Tort Reform Passes in the House

The U.S. House of Representatives Energy and Commerce Committee passed a bill yesterday 30-20 that would cap non-economic damages in medical malpractice cases at $250,000.

One Republican, Rep. Lee Terry, agreed with me that core Republican values do not support this law because the bill is not consistent with the Commerce Clause, and the Tenth Amendment, the guarantees of equal protection and due process, and the right to a jury trial. (Actually, he just kinda says “state rights” but it sounded better that way.) “This preempts probably every (law) but California’s and Texas’ medical liability laws, so it is very clear that it violates states’ rights,” Terry said in voting against the bill.

American Tort Reform Association offers this genuinely tortured rationale of why a federal malpractice cap does not infringe on the Constitution. The funny thing is this paper cites law that you know conservatives fought tooth and nail to prevent. The bill itself also makes an effort to fight constitutional attack by putting some states’ rights mumbo jumbo in the bill. Painfully transparent.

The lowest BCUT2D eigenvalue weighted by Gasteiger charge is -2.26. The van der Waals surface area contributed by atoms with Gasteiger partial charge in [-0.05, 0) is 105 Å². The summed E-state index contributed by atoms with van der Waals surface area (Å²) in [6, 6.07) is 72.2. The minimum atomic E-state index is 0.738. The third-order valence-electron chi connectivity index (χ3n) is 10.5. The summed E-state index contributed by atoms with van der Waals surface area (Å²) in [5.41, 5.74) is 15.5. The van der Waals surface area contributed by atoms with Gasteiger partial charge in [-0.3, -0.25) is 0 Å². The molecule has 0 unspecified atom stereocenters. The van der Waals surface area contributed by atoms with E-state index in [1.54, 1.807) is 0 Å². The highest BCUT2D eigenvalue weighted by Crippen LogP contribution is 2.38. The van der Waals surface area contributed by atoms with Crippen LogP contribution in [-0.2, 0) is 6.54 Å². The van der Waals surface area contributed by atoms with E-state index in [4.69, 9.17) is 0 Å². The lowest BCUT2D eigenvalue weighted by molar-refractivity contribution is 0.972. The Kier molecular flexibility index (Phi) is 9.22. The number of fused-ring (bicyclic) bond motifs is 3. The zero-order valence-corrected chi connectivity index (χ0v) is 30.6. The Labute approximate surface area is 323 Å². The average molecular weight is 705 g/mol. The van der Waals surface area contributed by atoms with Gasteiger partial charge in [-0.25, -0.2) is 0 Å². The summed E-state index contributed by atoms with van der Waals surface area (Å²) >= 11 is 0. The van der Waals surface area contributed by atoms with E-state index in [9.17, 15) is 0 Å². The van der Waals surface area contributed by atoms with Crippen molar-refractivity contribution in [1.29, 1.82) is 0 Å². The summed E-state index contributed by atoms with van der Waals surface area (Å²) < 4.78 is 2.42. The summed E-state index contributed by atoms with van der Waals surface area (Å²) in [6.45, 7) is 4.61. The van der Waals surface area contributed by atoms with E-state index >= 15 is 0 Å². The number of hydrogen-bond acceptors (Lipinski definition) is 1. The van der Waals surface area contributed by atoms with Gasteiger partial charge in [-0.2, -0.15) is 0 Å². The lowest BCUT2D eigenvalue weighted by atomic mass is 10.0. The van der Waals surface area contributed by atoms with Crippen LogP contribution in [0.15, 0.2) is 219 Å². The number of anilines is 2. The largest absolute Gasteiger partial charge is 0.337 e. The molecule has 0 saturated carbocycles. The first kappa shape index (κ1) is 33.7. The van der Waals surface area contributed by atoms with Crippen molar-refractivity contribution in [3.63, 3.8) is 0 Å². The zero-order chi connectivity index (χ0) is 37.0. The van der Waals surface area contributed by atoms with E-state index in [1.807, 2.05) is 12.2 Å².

The bill also has a cute little section to dramatically decrease attorneys’ fees in medical malpractice cases. This would be to discourage the six remaining lawyers still handling malpractice cases after this bill was passed.

States rights is a foundational principle… unless there is a good reason to leave it on the curb. You know other Republicans agreed with Terry but did not have the guts to follow their conviction for fear of being filleted in the primaries by someone running to their right.

Why is the House doing this? Because elections have consequences. These people were elected to do just this. They ran on this “stick it to the victim” platform. No one can be surprised.

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